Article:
a, b, Distribution of latencies from each significant calcium transient onset (mean whole-field fluorescence; 6 mice) to the first acceleration burst onset within 1 s preceding (n = 1,087, 6 mice, a) or following (n = 990, 6 mice, b) during continuous locomotion. Latencies are less variable (F-test for difference between variance of latencies, P = 7.1 × 10−5) and shorter (Wilcoxon test for difference between latency means, P = 1.2 × 10−5) to the preceding acceleration onsets, indicating more precise relative timing between the GCamp6f transients and the preceding acceleration burst versus the following acceleration burst. c, d, Mean acceleration traces from the first acceleration (within 1 s) preceding (c) or following (d) all short duration (<0.5 s) large amplitude (>75th percentile, n = 149 transients, grey) and small amplitude (<25th percentile, n = 149 transients, bronze) calcium transients occurring during continuous locomotion; aligned on acceleration onsets. Insets are schematics of the GCaMP6f transients. A significant correlation is present between the transient amplitudes and the immediately preceding acceleration amplitudes (Spearman’s Rho = 0.16, P = 1.2 × 10−4, from all transient-acceleration pairs; binned data from this plot shown in c). A significant correlation is also present between the transient amplitudes and the immediately following acceleration amplitudes (Spearman’s Rho = 0.13, P = 0.006, from all transient-acceleration pairs; binned data from this plot shown in d). e, Schematic summarizing relationship between the timing and amplitude of dopamine axon calcium transients and acceleration bursts during continuous locomotion. f, Mean acceleration (black) and whole-field ΔF/F (green) all triggered on all accelerations during continuous locomotion that were less than 1.7 m s−2 in amplitude (n = 596 accelerations, n = 6 mice); this demonstrates that dopamine axon GCaMP6f signalling displays a timing preference with respect to small amplitude accelerations, with similar timing and amplitude to that shown in Fig. 2b (which includes both large and small amplitude accelerations).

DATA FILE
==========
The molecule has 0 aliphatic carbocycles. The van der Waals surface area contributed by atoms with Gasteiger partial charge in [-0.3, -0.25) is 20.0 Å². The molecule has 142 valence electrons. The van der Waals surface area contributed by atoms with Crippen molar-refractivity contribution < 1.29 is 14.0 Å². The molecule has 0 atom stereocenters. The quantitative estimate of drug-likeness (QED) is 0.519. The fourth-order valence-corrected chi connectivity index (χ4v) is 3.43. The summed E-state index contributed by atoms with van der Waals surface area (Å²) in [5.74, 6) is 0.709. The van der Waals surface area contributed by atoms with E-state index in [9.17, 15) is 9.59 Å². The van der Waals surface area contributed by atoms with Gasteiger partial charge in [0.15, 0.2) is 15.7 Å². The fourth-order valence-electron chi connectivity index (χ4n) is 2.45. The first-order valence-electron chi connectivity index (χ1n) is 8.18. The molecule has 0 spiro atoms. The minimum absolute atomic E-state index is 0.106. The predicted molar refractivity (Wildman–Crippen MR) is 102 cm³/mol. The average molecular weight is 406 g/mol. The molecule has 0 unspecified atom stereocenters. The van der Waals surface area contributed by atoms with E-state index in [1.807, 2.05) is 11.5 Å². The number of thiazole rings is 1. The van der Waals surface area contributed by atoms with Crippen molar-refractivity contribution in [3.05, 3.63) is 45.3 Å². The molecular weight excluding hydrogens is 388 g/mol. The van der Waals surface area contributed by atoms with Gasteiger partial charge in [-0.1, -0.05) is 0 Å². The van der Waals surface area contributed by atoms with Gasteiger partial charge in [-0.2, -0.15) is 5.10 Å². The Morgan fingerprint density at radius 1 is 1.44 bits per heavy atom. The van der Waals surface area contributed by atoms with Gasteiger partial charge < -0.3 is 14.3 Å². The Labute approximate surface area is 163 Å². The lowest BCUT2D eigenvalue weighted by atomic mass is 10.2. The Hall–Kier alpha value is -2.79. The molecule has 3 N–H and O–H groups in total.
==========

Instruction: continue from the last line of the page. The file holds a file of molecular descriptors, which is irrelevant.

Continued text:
Extended Data Figure 6 Pulsed optogenetic stimulation of dorsal-striatum-projecting and ventral-striatum-projecting dopamine axons.